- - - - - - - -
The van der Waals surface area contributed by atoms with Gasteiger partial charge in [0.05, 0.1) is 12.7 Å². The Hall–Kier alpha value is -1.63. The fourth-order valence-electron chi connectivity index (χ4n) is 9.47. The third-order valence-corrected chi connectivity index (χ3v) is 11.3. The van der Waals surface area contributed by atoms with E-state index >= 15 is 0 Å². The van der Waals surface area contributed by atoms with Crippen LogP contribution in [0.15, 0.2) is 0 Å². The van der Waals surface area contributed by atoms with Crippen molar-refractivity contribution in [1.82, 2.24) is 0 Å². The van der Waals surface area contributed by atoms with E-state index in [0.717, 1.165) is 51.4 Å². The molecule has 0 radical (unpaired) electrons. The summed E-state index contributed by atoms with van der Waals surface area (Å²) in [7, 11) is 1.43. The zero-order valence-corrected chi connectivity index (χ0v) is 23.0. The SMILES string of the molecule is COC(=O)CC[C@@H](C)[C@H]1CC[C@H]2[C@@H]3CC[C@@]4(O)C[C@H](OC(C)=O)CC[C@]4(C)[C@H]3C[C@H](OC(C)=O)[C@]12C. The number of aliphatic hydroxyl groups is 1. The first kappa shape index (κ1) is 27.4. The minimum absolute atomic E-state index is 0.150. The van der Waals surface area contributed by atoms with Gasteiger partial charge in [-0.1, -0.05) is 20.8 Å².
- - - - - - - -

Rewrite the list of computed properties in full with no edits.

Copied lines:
The van der Waals surface area contributed by atoms with Gasteiger partial charge in [0.05, 0.1) is 12.7 Å². The Hall–Kier alpha value is -1.63. The fourth-order valence-electron chi connectivity index (χ4n) is 9.47. The third-order valence-corrected chi connectivity index (χ3v) is 11.3. The van der Waals surface area contributed by atoms with E-state index >= 15 is 0 Å². The van der Waals surface area contributed by atoms with Crippen LogP contribution in [0.15, 0.2) is 0 Å². The van der Waals surface area contributed by atoms with Crippen molar-refractivity contribution in [1.82, 2.24) is 0 Å². The van der Waals surface area contributed by atoms with E-state index in [0.717, 1.165) is 51.4 Å². The molecule has 0 radical (unpaired) electrons. The summed E-state index contributed by atoms with van der Waals surface area (Å²) in [7, 11) is 1.43. The zero-order valence-corrected chi connectivity index (χ0v) is 23.0. The SMILES string of the molecule is COC(=O)CC[C@@H](C)[C@H]1CC[C@H]2[C@@H]3CC[C@@]4(O)C[C@H](OC(C)=O)CC[C@]4(C)[C@H]3C[C@H](OC(C)=O)[C@]12C. The number of aliphatic hydroxyl groups is 1. The first kappa shape index (κ1) is 27.4. The minimum absolute atomic E-state index is 0.150. The van der Waals surface area contributed by atoms with Gasteiger partial charge in [-0.1, -0.05) is 20.8 Å².